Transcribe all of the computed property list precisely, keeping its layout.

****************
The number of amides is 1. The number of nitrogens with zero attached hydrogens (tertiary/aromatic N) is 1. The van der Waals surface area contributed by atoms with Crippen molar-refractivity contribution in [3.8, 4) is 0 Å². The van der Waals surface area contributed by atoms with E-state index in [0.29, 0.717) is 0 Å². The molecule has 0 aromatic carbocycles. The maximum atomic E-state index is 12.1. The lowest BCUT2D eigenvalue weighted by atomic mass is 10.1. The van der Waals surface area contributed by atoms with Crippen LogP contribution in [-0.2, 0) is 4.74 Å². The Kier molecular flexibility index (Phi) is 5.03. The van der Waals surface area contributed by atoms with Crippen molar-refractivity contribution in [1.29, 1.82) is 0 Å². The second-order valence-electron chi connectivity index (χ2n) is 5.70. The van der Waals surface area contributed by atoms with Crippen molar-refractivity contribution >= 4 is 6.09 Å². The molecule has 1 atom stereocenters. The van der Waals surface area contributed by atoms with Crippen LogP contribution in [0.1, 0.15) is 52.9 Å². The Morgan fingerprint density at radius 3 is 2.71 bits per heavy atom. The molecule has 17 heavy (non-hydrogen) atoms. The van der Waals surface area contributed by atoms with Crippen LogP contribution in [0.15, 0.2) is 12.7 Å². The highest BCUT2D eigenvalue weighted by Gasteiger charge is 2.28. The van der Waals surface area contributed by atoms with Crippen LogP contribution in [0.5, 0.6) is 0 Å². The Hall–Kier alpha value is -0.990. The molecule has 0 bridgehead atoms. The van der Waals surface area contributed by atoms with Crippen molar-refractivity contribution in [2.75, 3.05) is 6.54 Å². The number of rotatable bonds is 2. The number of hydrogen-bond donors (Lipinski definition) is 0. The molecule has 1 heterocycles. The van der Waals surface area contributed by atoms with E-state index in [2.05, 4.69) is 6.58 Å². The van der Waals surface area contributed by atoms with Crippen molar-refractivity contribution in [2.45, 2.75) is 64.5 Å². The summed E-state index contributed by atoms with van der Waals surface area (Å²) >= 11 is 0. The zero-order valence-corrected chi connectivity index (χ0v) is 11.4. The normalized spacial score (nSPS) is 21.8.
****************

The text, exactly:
The number of amides is 1. The number of nitrogens with zero attached hydrogens (tertiary/aromatic N) is 1. The van der Waals surface area contributed by atoms with Crippen molar-refractivity contribution in [3.8, 4) is 0 Å². The van der Waals surface area contributed by atoms with E-state index in [0.29, 0.717) is 0 Å². The molecule has 0 aromatic carbocycles. The maximum atomic E-state index is 12.1. The lowest BCUT2D eigenvalue weighted by atomic mass is 10.1. The van der Waals surface area contributed by atoms with Crippen LogP contribution in [-0.2, 0) is 4.74 Å². The Kier molecular flexibility index (Phi) is 5.03. The van der Waals surface area contributed by atoms with Crippen molar-refractivity contribution in [1.29, 1.82) is 0 Å². The second-order valence-electron chi connectivity index (χ2n) is 5.70. The van der Waals surface area contributed by atoms with Crippen molar-refractivity contribution >= 4 is 6.09 Å². The molecule has 1 atom stereocenters. The van der Waals surface area contributed by atoms with Crippen LogP contribution in [0.1, 0.15) is 52.9 Å². The Morgan fingerprint density at radius 3 is 2.71 bits per heavy atom. The molecule has 17 heavy (non-hydrogen) atoms. The van der Waals surface area contributed by atoms with Crippen LogP contribution in [0.15, 0.2) is 12.7 Å². The highest BCUT2D eigenvalue weighted by Gasteiger charge is 2.28. The van der Waals surface area contributed by atoms with Crippen LogP contribution in [0.5, 0.6) is 0 Å². The Hall–Kier alpha value is -0.990. The molecule has 0 bridgehead atoms. The van der Waals surface area contributed by atoms with Crippen molar-refractivity contribution in [2.75, 3.05) is 6.54 Å². The number of rotatable bonds is 2. The number of hydrogen-bond donors (Lipinski definition) is 0. The molecule has 1 heterocycles. The van der Waals surface area contributed by atoms with E-state index in [2.05, 4.69) is 6.58 Å². The van der Waals surface area contributed by atoms with Crippen molar-refractivity contribution in [2.45, 2.75) is 64.5 Å². The summed E-state index contributed by atoms with van der Waals surface area (Å²) >= 11 is 0. The zero-order valence-corrected chi connectivity index (χ0v) is 11.4. The normalized spacial score (nSPS) is 21.8.